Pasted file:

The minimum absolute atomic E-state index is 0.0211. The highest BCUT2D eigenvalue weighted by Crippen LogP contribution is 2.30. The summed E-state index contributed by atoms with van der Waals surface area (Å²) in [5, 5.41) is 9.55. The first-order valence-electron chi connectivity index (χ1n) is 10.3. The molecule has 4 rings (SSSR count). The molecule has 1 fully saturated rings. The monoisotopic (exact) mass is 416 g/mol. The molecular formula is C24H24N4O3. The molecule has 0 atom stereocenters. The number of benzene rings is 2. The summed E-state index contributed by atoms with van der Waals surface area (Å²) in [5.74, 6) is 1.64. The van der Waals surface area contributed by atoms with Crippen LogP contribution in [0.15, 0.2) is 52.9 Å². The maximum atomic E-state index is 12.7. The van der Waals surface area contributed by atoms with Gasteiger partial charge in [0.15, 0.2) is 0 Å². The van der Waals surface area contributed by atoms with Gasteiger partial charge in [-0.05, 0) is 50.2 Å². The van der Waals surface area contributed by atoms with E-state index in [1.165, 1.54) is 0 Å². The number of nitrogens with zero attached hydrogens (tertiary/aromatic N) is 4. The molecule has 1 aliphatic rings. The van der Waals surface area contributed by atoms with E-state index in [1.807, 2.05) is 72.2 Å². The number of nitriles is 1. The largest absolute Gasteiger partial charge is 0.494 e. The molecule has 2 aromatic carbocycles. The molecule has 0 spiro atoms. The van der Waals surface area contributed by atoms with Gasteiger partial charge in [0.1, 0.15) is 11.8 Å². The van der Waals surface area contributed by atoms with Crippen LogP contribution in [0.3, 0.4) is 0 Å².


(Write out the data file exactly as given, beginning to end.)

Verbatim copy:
The minimum absolute atomic E-state index is 0.0211. The highest BCUT2D eigenvalue weighted by Crippen LogP contribution is 2.30. The summed E-state index contributed by atoms with van der Waals surface area (Å²) in [5, 5.41) is 9.55. The first-order valence-electron chi connectivity index (χ1n) is 10.3. The molecule has 4 rings (SSSR count). The molecule has 1 fully saturated rings. The monoisotopic (exact) mass is 416 g/mol. The molecular formula is C24H24N4O3. The molecule has 0 atom stereocenters. The number of benzene rings is 2. The summed E-state index contributed by atoms with van der Waals surface area (Å²) in [5.74, 6) is 1.64. The van der Waals surface area contributed by atoms with Crippen LogP contribution in [0.15, 0.2) is 52.9 Å². The maximum atomic E-state index is 12.7. The van der Waals surface area contributed by atoms with Gasteiger partial charge in [0.15, 0.2) is 0 Å². The van der Waals surface area contributed by atoms with Gasteiger partial charge in [-0.05, 0) is 50.2 Å². The van der Waals surface area contributed by atoms with E-state index in [1.165, 1.54) is 0 Å². The number of nitrogens with zero attached hydrogens (tertiary/aromatic N) is 4. The molecule has 1 aliphatic rings. The van der Waals surface area contributed by atoms with E-state index in [1.807, 2.05) is 72.2 Å². The number of nitriles is 1. The largest absolute Gasteiger partial charge is 0.494 e. The molecule has 2 aromatic carbocycles. The molecule has 0 spiro atoms. The van der Waals surface area contributed by atoms with Gasteiger partial charge in [0.1, 0.15) is 11.8 Å². The van der Waals surface area contributed by atoms with Crippen LogP contribution in [0.3, 0.4) is 0 Å².